Saturday, September 5, 2015

Electric highways

Visual from Highways England (in article)

Sustainability is a concern of most of my engineering students, and in each engineering field there are different innovations being developed. Since I teach groups whose specific focus is on sustainable transportation, I am particularly interested in new developments in this area.

A recent article on the fastcoexist website presents information about electric highways being developed in the United Kingdom that would charge the electric cars that drive on them.

The beginning of the article refers to the "charging problem that has been slowing electric car adoption for years" as a chicken-and-egg problem in this way:

"Some consumers don't want to buy an electric car without a full infrastructure for charging in place. But the business case for building that infrastructure is weak without more EV drivers on roads."

It would be interesting for students to brainstorm other types of "chicken-and-egg problems" in their area of technology and engineering. These problems often underlie the failure of a particular innovation to be fully developed or to be fully accepted by society.

The article has a sentence that explains how this technology would work, which would be useful for showing students how to explain something briefly:

"The system would use electric cables installed under roads to generate electromagnetic fields and send power to a gadget under a car."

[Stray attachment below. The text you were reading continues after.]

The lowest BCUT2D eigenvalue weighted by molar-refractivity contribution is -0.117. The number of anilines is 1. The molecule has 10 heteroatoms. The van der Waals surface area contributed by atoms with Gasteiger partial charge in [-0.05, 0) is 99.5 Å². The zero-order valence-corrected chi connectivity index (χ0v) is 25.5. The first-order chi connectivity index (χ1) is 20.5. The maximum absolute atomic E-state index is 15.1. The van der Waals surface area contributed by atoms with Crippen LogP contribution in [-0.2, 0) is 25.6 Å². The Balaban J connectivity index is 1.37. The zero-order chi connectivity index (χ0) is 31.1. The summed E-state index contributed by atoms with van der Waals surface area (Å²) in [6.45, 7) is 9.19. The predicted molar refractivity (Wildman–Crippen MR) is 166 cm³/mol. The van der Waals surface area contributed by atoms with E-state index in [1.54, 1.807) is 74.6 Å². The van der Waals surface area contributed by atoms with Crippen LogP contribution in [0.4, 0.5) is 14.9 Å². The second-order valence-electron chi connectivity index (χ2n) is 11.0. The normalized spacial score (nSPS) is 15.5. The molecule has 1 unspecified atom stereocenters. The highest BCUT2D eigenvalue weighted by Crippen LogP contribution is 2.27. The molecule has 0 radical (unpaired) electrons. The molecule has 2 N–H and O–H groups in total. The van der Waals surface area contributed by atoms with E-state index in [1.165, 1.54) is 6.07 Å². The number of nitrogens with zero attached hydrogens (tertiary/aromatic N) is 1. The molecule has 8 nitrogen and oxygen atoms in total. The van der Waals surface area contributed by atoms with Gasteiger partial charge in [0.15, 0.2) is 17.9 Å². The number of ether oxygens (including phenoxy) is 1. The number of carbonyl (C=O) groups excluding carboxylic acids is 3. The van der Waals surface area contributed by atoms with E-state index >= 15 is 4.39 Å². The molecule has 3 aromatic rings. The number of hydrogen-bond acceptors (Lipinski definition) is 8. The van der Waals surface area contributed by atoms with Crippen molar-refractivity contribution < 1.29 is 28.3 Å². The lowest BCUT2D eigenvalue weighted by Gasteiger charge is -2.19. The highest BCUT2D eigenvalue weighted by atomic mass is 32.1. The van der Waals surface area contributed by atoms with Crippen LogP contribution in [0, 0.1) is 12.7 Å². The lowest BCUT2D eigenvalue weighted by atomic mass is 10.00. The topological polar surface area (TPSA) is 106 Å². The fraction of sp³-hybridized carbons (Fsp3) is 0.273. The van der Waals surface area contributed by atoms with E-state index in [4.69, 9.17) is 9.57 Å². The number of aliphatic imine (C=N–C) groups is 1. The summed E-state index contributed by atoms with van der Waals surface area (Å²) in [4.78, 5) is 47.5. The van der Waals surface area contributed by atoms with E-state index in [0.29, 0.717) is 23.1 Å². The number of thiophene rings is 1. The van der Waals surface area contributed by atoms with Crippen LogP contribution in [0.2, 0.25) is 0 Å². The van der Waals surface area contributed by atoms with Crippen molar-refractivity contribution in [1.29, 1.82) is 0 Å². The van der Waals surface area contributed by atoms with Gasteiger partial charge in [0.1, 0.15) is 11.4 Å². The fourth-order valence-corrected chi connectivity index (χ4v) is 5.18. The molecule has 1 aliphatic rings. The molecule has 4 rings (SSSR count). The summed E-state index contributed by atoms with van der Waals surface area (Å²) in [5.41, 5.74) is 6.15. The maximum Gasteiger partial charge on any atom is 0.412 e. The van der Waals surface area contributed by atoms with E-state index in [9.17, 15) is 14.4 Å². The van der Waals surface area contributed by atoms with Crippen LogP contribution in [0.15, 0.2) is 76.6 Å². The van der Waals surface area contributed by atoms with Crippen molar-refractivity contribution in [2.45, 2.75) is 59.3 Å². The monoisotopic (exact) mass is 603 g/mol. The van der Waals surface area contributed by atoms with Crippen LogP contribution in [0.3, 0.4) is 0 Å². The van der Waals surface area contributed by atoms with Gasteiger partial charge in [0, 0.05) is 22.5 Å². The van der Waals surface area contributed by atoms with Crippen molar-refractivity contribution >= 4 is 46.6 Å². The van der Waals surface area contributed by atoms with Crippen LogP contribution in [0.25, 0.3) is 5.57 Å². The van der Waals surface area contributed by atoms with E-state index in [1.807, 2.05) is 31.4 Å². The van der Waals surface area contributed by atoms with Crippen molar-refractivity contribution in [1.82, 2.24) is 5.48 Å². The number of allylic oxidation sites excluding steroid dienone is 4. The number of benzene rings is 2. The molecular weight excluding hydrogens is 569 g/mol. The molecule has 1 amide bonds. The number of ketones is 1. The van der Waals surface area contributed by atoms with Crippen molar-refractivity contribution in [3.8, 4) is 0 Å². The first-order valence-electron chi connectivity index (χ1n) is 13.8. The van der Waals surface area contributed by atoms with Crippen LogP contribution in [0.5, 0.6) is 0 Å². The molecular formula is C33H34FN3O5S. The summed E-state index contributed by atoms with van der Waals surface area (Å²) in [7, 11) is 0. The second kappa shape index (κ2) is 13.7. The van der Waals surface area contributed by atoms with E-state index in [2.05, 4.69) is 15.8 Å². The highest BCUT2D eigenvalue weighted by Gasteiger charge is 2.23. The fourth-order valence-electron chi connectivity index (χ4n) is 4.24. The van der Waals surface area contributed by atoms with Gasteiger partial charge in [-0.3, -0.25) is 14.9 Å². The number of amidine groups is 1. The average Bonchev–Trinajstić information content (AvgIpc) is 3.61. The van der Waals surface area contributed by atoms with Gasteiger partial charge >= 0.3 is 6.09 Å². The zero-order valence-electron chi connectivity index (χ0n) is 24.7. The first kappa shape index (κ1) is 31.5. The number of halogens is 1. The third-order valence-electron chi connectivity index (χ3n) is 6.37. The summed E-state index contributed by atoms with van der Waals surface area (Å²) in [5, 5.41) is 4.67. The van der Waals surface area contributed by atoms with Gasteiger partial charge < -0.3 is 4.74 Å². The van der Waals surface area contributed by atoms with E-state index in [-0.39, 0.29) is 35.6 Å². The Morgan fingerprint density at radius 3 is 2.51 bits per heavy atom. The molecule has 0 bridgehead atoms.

The article is fairly short (463 words), and yet almost every sentence uses phrases indicating change (increase, expansion, etc.). Examples are:
  • Brits are getting into electric cars more and more.
  • Sales jumped up 366% in the first quarter of 2015.
  • But the business case for building that infrastructure is weak without more EV drivers on roads.
  •  The U.K. plans to add plug-in chargers ...
  • But now they're testing out something new to make driving an EV even easier.
  • If the tests go well, the new highways would add to the existing network of plug-in chargers, and make it even simpler to fuel up a Tesla ...
  • "This has the benefit of saving time and improving the distance that electric vehicles can travel"
  • ... could help to create a comprehensive ecosystem for electric vehicles.
  • In a feasibility study, the government found that people would be more likely to drive ...
  • ... especially if the charging networks spread off highways onto regular roads.
  • "An important part of managing the road network over the next thirty years will be preparing the infrastructure for a shift to new types of vehicles and technology."
  • "We need to plan intelligently for the future. Innovative technologies offer important opportunities to make the best use of road capacity and to improve the road user experience."
  • "We're at a very early stage of researching and developing a system that could potentially transfer power to vehicles."
  • After 18 months of testing, they'll decide whether to scale it up.

Students could identify this language, and then categorize them according to the type of language used (eg., comparatives, tenses, specific phrases, etc.). Then they could add to this by discussing other ways that this technology will cause changes.

The article mentions that this type of roadway "might even be combined with something like a Solar Roadway," and provides a link to an article on the same website about the Solar Roadway innovation. I will be writing about that topic, and comparing it to this one, in my next post.


  1. Nadezda StojkovicMarch 15, 2016 at 1:23 PM

    I used this post at one class. Recently, a student said - thank you for that class! When I saw that, I was so inspired! I have many ideas for some unusual, 'crazy' inventions. Now I see it is not impossible to realize them!

  2. Thank you so much for sharing your experience! I'm glad that this post was useful for your lesson and for your student.